Jacobi, Ian (2013) Structure of the turbulent boundary layer under static and dynamic impulsive roughness perturbation. Dissertation (Ph.D.), California Institute of Technology. http://resolver.caltech.edu/CaltechTHESIS:07102012-152431583
The zero-pressure gradient turbulent boundary layer at Reynolds numbers (based on momentum thickness) ranging from 2700--4100 was perturbed using an impulsively short patch of two-dimensional, spanwise roughness elements. A spatial perturbation was considered in which the roughness patch was held statically on the flat-plate, and the flow downstream of the perturbation was measured by hotwire and particle-image velocimetry. A dynamic perturbation, in which the roughness patch was actuated periodically in time, was also studied, and additional measurements were taken by phase-locking to the dynamic actuation itself.
The static perturbation distorted the boundary layer through the generation of a `stress bore' which modified the mean streamwise velocity gradient. The effect of this stress bore was observed in a modification of statistical and spectral measures of the turbulence, as well as a redistribution of coherent structures in the boundary layer. The characterization of the statically perturbed boundary layer provided a base flow from which to consider the dynamically perturbed flow. The dynamically perturbed flow manifested both effects analogous to the static perturbation, as well as a coherent, periodic, large-scale velocity fluctuation. The extent to which these two features could be treated as linearly independent was studied by a variety of statistical and spectral means. Moreover, the very large scale motion synthesized by the dynamic perturbation was isolated by phase-locked measurement, and its behavior was predicted with reasonable success by employing a resolvent operator approach to a forced version of the Orr-Sommerfeld equation.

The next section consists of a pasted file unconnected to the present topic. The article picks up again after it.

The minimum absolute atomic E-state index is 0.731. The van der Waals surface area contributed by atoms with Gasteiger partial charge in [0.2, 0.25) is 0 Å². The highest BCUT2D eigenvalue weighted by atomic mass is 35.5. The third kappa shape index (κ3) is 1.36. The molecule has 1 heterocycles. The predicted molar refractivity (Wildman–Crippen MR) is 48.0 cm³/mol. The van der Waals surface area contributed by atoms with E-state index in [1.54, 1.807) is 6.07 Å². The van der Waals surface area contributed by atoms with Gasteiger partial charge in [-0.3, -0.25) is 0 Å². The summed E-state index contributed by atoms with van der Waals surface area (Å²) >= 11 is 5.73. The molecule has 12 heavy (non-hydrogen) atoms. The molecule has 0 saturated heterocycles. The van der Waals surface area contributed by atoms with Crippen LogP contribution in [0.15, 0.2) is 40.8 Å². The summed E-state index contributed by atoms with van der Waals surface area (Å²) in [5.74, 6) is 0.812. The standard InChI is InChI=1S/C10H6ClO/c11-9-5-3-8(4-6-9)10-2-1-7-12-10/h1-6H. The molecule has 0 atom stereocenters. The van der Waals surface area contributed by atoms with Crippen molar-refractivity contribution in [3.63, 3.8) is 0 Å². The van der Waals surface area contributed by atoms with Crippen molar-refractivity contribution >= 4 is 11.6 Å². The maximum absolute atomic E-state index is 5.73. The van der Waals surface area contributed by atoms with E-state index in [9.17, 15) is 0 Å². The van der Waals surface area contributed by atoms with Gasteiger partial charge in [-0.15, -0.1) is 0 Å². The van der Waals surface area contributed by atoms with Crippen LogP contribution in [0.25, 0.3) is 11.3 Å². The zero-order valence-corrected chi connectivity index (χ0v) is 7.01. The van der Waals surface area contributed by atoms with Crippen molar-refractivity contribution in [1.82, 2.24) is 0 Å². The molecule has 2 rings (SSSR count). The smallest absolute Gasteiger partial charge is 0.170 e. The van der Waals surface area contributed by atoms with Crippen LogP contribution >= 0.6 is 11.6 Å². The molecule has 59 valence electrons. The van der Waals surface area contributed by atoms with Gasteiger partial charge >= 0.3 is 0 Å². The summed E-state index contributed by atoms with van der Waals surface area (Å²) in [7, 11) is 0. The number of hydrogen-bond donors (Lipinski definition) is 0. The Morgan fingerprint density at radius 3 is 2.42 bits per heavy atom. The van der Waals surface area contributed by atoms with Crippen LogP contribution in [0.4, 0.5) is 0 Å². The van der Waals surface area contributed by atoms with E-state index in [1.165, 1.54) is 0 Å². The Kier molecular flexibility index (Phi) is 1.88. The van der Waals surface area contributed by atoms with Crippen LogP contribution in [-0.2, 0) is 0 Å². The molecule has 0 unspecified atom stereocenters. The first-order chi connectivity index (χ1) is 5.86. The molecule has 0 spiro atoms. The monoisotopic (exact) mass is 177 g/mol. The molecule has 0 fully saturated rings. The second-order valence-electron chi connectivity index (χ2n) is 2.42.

The relationship between large-scale motions and an envelope of small-scale motions in the turbulent boundary layer was studied in both the unperturbed and perturbed flows. A variety of correlation techniques were used to interpret the interaction between the different scale motions in the context of a phase-relationship between large and small scales. This phase relationship was shown to provide a physically-grounded perspective on the relationship between the synthetic very large scale motion produced by the dynamic perturbation and the smaller scales in the flow, and was able to provide a foundation for thinking about new approaches to controlling turbulence through large-scale forcing.
|Item Type:||Thesis (Dissertation (Ph.D.))|
|Subject Keywords:||Fluid Mechanics; Turbulent Boundary Layers; Roughness; Turbulence|
|Degree Grantor:||California Institute of Technology|
|Division:||Engineering and Applied Science|
|Thesis Availability:||Public (worldwide access)|
|Defense Date:||29 June 2012|
|Non-Caltech Author Email:||jacobi (AT) alum.mit.edu|
|Default Usage Policy:||No commercial reproduction, distribution, display or performance rights in this work are provided.|
|Deposited By:||Ian Jacobi|
|Deposited On:||19 Jul 2012 23:48|
|Last Modified:||17 Jan 2013 19:21|
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